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Choosing the right Home Energy Assessment for your communities

Which HEA is right for your hometown?

Home Energy Assessments continue to be a staple of utility program efforts to reach new customers, identify savings opportunities and improve energy habits across the nation. But with shifting baselines, changing customer expectations and the ever-evolving landscape of COVID-19 protocols, many utilities and energy efficiency implementers have reconsidered the most effective ways to conduct these assessments. While in-person assessments have long dominated the market, online and virtual assessments continue to grow and provide cost-effective alternatives to the traditional approach. Let’s look at how each of these options can help utility programs maximize savings, maintain cost effectiveness and, most importantly, help customers begin or continue their energy-saving journey.

  • In-Person Assessments: Traditional assessments typically involve a trained energy advisor visiting a customer’s home, installing efficiency upgrades, identifying additional opportunities for savings, and working directly with the customer to guide them to program offers or incentives that make sense. With a chance to physically inspect HVAC equipment, appliances or insulation, energy advisors can make personalized recommendations and walk customers through exactly what they can do to improve their home energy use. Additionally, in-person direct install measures, like LED light bulbs or showerheads, guarantees everything is properly set up to save energy. This tried-and-true approach has been a critical piece of many utilities approach to driving customer engagement, education and conversion for decades

While in-person assessments have many benefits including thoroughness and the opportunity to build a personal connection with a customer, they can also have their drawbacks. These programs have historically included a high cost of delivery, such as requiring field staff time to travel to and from each home, low conversion rates due to customer time commitment, or lack of follow-up and new hurdles due to COVID-19.

  • Online Assessments: One alternative to in-person assessments is to move fully online and put the power in the customer’s hands. Many energy efficiency programs offer web-based or mobile assessment tools that are available 24 hours a day to walk customers through a series of questions about their home and then make recommendations based on their answers. This popular offering eliminates the need for field team members in homes, allows the customer to conduct the assessment at their convenience, and easily allows utilities to guide customers to other resources online.  It also serves as a valuable lead generation and data collection tool for utility programs to further customizing their customer engagement strategy and energy efficiency journeys.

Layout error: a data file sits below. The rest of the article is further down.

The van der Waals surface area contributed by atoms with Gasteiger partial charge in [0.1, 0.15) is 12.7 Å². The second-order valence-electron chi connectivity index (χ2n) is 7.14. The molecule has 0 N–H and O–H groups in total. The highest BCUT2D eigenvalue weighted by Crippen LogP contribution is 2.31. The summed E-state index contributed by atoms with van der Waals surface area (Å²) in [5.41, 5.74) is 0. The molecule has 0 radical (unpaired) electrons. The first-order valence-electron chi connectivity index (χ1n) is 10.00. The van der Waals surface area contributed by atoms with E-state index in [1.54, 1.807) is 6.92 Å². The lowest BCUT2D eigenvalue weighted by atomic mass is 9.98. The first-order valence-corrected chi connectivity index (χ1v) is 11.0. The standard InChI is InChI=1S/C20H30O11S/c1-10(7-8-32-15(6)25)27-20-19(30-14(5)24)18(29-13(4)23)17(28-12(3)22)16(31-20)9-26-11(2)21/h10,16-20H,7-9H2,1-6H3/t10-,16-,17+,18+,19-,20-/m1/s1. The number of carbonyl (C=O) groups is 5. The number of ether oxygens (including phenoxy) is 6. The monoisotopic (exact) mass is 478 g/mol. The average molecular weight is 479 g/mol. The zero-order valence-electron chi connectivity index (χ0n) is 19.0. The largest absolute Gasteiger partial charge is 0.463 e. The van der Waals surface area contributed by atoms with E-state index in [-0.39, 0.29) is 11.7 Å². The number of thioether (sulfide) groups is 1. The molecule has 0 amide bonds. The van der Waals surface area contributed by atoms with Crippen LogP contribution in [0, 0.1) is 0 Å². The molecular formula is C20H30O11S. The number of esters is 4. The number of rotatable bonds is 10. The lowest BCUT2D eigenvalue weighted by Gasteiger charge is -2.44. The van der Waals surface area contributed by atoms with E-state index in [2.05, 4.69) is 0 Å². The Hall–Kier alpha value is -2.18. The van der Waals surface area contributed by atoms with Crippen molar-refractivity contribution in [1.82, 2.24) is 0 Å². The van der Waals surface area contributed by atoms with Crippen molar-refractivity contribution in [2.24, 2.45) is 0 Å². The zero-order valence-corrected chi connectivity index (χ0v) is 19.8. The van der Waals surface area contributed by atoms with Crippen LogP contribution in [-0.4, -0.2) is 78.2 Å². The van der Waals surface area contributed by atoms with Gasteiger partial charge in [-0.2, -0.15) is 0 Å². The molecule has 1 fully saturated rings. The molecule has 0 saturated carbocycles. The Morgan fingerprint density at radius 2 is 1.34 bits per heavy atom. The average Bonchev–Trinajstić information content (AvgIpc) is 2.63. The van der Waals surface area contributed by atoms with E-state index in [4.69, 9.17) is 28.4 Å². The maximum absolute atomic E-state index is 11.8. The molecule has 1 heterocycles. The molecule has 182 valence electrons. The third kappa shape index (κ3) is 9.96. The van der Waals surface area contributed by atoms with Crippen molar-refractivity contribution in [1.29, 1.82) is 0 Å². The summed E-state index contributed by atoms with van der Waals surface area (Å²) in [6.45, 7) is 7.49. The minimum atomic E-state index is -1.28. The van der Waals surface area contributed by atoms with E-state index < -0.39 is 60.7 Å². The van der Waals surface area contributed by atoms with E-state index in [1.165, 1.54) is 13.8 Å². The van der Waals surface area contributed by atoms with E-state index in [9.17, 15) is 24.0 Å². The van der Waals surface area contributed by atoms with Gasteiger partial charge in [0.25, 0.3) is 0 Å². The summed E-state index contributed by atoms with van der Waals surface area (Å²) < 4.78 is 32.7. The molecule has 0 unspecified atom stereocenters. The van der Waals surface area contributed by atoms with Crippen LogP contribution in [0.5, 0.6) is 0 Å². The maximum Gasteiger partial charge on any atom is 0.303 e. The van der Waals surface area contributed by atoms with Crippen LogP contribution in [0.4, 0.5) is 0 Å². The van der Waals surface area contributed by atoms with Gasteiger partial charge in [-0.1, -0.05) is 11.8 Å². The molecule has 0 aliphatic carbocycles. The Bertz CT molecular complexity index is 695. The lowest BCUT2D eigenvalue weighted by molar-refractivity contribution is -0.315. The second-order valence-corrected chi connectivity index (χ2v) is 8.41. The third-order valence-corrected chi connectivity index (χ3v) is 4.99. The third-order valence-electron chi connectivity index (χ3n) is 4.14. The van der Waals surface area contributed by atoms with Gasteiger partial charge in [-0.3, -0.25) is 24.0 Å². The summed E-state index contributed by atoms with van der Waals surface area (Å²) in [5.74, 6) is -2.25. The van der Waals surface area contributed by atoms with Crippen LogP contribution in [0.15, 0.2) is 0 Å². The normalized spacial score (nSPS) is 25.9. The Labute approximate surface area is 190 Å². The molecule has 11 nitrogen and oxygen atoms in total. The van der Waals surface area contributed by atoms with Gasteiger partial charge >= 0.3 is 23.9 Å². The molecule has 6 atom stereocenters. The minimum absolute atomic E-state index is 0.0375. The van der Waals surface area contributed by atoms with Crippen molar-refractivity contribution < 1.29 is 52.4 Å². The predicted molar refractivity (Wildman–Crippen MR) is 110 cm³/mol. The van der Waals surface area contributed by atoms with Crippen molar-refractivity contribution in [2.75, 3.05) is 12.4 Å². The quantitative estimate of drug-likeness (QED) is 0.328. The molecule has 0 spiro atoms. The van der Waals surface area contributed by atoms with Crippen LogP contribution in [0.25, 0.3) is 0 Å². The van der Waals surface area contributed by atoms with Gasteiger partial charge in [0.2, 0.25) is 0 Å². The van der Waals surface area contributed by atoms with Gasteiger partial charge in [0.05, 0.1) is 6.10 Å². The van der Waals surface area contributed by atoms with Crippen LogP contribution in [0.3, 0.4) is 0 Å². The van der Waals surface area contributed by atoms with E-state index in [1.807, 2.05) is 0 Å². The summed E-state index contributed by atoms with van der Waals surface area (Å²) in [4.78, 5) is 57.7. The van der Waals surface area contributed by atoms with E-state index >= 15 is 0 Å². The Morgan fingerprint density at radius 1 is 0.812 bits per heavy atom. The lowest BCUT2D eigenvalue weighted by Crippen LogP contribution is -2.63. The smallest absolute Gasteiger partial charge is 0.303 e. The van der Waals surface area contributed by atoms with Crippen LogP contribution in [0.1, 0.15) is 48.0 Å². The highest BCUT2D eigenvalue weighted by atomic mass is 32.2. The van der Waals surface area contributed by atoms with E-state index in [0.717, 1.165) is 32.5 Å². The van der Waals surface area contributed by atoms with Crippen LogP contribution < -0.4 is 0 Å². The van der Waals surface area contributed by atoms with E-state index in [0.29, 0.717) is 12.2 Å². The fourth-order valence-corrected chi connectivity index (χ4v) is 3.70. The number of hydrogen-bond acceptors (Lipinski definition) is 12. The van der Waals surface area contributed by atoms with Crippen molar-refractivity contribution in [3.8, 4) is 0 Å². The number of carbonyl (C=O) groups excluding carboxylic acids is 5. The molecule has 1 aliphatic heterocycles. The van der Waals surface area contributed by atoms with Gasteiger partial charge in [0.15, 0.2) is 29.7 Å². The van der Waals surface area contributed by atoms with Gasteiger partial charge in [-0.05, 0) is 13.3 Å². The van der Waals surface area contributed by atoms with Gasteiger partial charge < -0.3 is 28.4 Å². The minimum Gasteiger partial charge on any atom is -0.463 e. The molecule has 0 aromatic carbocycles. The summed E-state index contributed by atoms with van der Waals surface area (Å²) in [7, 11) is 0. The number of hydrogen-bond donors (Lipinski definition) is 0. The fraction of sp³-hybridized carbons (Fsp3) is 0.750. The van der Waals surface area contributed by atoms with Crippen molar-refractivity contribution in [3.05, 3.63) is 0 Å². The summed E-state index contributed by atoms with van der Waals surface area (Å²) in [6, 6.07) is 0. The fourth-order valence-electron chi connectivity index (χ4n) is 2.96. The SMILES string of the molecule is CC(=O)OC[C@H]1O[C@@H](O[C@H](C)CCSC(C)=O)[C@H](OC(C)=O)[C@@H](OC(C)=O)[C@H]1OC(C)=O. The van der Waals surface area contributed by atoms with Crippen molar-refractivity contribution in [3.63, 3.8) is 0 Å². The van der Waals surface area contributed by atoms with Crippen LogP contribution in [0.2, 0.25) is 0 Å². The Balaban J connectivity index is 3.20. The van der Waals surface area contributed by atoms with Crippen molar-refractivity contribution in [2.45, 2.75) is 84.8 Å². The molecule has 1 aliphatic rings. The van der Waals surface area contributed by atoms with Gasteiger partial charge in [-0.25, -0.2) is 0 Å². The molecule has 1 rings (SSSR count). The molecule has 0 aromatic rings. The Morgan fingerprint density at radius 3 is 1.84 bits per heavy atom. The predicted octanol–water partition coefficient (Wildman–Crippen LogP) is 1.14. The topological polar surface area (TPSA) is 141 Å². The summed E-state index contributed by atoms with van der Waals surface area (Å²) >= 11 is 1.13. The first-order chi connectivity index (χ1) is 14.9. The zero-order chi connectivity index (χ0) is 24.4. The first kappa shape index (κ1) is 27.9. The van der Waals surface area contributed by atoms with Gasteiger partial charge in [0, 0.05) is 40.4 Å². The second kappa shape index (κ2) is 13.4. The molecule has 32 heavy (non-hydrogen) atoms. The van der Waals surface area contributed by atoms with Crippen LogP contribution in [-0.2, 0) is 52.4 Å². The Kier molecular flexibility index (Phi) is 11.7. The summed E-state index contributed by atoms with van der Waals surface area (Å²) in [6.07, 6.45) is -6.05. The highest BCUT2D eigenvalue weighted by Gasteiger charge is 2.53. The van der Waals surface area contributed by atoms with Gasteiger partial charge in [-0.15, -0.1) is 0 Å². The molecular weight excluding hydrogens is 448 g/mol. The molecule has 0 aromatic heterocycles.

Online assessments are limited by the customer’s knowledge and expertise. Customers can easily miss energy-saving opportunities that a in-person inspection performed by an energy expert may catch. While it may be easier to get customers to sign up for an online assessment, there’s no guarantee they will move forward with any of the recommendations or incentive offerings.

  • Virtual Assessments: By blending many of the benefits of in-person visits, virtual assessments can ease some of the cost burdens that utilities and customers may face. In 2020, our teams deployed an advanced and fully remote face-to-face video solution that pairs the expert delivery of on-site appointments with real-time customer connections using their mobile phone or tablet. This allows our virtual assessments to have all the personal touches of an in-person assessment while keeping the convenience of an online toolIntead of customers relying on their own experience, an energy advisor is there to listen and help them identify what to look for to ensure the customer is provided accurate, actionable data and tailored recommendations for next steps. This approach also keeps the customer engaged throughout the process, even more than an in-person assessment might.

While virtual assessments cannot deliver diagnostic measurements such as air leakage rates or combustion testing, the quality of observations and recommendations made by a trained remote energy advisor tend to be equal to those made on site. Plus, these assessments provide superior documentation with time stamped, geo-located high-resolution photos and video records of the entire engagement. Add-in the gains from customer convenience and utility cost-effectiveness, this is a great way to deliver the future of energy efficiency experiences today.


So, after all that, which assessment type is best? While each has their own pros and cons, and there is no one-size-fits all answer to meeting customer needs, there is an emerging best practice that suggests that all three solutions are key pillars in a successful and equitable Home Energy Assessment delivery model. Some customers may opt for the convenience and simplicity of an online assessments. Others may be candidates for an in-home diagnostic experience. Program teams may also use information from online or virtual assessments to identify the best candidates for deeper on-site assessments. By tailoring assessment options to your customers’ needs, utilities can connect with even more people to help them take their first and next steps towards a more efficient home.


To see how all our assessment options work together, visit our Energy Efficiency practice page or check out our 2020 webinar Home Energy Assessments: Choice, Convenience, and Control.




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